Tuesday, 31 July 2007

How To Predict The Weather Without A Forecast

Long before technology was developed to predict the weather, people had to rely on observation, patterns and folklore to avoid being caught off guard by the elements. In 650 BC, the Babylonians predicted the weather from cloud patterns. In about 340 BC, Aristotle described weather patterns in Meteorologica. Chinese weather prediction lore extends at least as far back as 300 BC.

Ancient weather forecasting methods usually relied on observed patterns of events. For example, it might be observed that if the sunset was particularly red, the following day often brought fair weather.

If your plans, livelihood or even your survival depend on the weather, it certainly wouldn't hurt to become familiar with some of these methods, especially since you never know when you might be out of touch with the local weather report. These methods aren't foolproof, but they have their usefulness, and if you don't have a forecast on hand, what do you have to lose by trying them?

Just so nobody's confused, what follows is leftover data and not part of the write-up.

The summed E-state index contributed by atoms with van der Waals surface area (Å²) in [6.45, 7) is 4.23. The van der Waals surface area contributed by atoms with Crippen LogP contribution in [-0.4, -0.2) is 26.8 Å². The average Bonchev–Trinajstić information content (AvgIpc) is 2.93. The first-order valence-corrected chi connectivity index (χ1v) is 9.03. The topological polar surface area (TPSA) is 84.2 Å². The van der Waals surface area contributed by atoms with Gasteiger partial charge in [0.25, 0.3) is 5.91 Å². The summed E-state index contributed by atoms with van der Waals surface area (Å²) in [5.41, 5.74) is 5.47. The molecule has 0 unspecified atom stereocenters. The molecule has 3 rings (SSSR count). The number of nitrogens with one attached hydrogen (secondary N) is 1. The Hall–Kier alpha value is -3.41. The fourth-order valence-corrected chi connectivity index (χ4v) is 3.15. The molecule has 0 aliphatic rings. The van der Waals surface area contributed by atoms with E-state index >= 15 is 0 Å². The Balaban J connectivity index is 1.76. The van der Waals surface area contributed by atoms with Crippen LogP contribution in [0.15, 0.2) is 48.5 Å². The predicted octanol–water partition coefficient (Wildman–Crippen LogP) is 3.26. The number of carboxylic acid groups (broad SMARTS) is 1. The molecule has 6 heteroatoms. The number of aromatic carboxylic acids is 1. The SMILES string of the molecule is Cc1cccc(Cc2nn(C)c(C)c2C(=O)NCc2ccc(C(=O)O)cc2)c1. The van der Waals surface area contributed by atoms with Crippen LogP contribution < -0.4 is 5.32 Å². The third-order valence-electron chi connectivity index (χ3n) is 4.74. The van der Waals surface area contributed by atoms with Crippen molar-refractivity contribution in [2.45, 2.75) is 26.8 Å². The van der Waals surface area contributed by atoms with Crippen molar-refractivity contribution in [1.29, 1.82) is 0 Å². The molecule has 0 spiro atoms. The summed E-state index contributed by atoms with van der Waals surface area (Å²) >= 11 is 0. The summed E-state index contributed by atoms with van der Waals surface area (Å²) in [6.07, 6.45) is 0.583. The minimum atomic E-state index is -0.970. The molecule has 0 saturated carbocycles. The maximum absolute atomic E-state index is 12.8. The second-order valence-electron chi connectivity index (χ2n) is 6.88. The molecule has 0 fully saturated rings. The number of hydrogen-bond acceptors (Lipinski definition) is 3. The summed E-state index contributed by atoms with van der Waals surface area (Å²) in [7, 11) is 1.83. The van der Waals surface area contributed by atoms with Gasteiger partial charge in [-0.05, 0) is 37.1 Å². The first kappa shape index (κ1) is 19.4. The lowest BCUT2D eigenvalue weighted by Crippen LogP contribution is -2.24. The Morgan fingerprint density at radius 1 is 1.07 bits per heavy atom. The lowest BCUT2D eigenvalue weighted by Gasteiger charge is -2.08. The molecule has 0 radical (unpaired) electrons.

2 comment(s):

Anonymous said...

old idiom:

Red sky at night - Sailor's Delight,
Red sky at morning - Sailor take warning!

Arevanye said...

Great link! My grandpa always repeated the rhyme:
"mackerel sky, mackerel sky
never long wet, never long dry"